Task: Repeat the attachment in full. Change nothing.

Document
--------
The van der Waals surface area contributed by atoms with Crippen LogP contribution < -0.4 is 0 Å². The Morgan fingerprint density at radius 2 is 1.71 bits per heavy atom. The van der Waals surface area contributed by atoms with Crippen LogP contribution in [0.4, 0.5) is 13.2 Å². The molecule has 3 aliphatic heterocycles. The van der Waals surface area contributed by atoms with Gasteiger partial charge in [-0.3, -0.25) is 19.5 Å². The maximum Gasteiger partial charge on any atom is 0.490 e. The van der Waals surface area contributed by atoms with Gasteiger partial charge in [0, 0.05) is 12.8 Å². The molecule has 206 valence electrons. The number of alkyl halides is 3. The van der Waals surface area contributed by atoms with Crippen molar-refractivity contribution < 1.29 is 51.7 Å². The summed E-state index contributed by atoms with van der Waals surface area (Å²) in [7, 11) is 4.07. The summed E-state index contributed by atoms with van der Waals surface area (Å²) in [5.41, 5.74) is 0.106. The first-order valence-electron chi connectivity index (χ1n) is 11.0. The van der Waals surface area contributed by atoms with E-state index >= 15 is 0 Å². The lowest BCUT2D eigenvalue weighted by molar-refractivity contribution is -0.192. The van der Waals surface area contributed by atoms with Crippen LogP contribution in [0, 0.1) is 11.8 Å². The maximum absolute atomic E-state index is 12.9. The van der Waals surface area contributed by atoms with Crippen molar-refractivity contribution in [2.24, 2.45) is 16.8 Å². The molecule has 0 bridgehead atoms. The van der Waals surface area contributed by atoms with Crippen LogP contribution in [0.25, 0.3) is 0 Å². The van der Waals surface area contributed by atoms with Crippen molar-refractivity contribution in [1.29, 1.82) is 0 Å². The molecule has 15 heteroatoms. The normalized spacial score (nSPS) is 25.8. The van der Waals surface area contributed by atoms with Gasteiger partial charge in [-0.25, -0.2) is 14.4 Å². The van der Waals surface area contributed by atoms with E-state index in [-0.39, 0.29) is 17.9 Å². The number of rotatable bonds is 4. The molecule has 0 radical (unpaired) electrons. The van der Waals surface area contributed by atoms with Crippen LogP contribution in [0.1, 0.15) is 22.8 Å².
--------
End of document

The van der Waals surface area contributed by atoms with Crippen LogP contribution < -0.4 is 0 Å². The Morgan fingerprint density at radius 2 is 1.71 bits per heavy atom. The van der Waals surface area contributed by atoms with Crippen LogP contribution in [0.4, 0.5) is 13.2 Å². The molecule has 3 aliphatic heterocycles. The van der Waals surface area contributed by atoms with Gasteiger partial charge in [-0.3, -0.25) is 19.5 Å². The maximum Gasteiger partial charge on any atom is 0.490 e. The van der Waals surface area contributed by atoms with Gasteiger partial charge in [0, 0.05) is 12.8 Å². The molecule has 206 valence electrons. The number of alkyl halides is 3. The van der Waals surface area contributed by atoms with Crippen molar-refractivity contribution < 1.29 is 51.7 Å². The summed E-state index contributed by atoms with van der Waals surface area (Å²) in [7, 11) is 4.07. The summed E-state index contributed by atoms with van der Waals surface area (Å²) in [5.41, 5.74) is 0.106. The first-order valence-electron chi connectivity index (χ1n) is 11.0. The van der Waals surface area contributed by atoms with E-state index >= 15 is 0 Å². The lowest BCUT2D eigenvalue weighted by molar-refractivity contribution is -0.192. The van der Waals surface area contributed by atoms with Crippen LogP contribution in [0, 0.1) is 11.8 Å². The maximum absolute atomic E-state index is 12.9. The van der Waals surface area contributed by atoms with Crippen molar-refractivity contribution in [2.24, 2.45) is 16.8 Å². The molecule has 0 bridgehead atoms. The van der Waals surface area contributed by atoms with Crippen LogP contribution in [0.25, 0.3) is 0 Å². The van der Waals surface area contributed by atoms with Crippen molar-refractivity contribution in [1.29, 1.82) is 0 Å². The molecule has 15 heteroatoms. The normalized spacial score (nSPS) is 25.8. The van der Waals surface area contributed by atoms with Gasteiger partial charge in [-0.25, -0.2) is 14.4 Å². The van der Waals surface area contributed by atoms with E-state index in [-0.39, 0.29) is 17.9 Å². The number of rotatable bonds is 4. The molecule has 0 radical (unpaired) electrons. The van der Waals surface area contributed by atoms with Crippen LogP contribution in [0.1, 0.15) is 22.8 Å².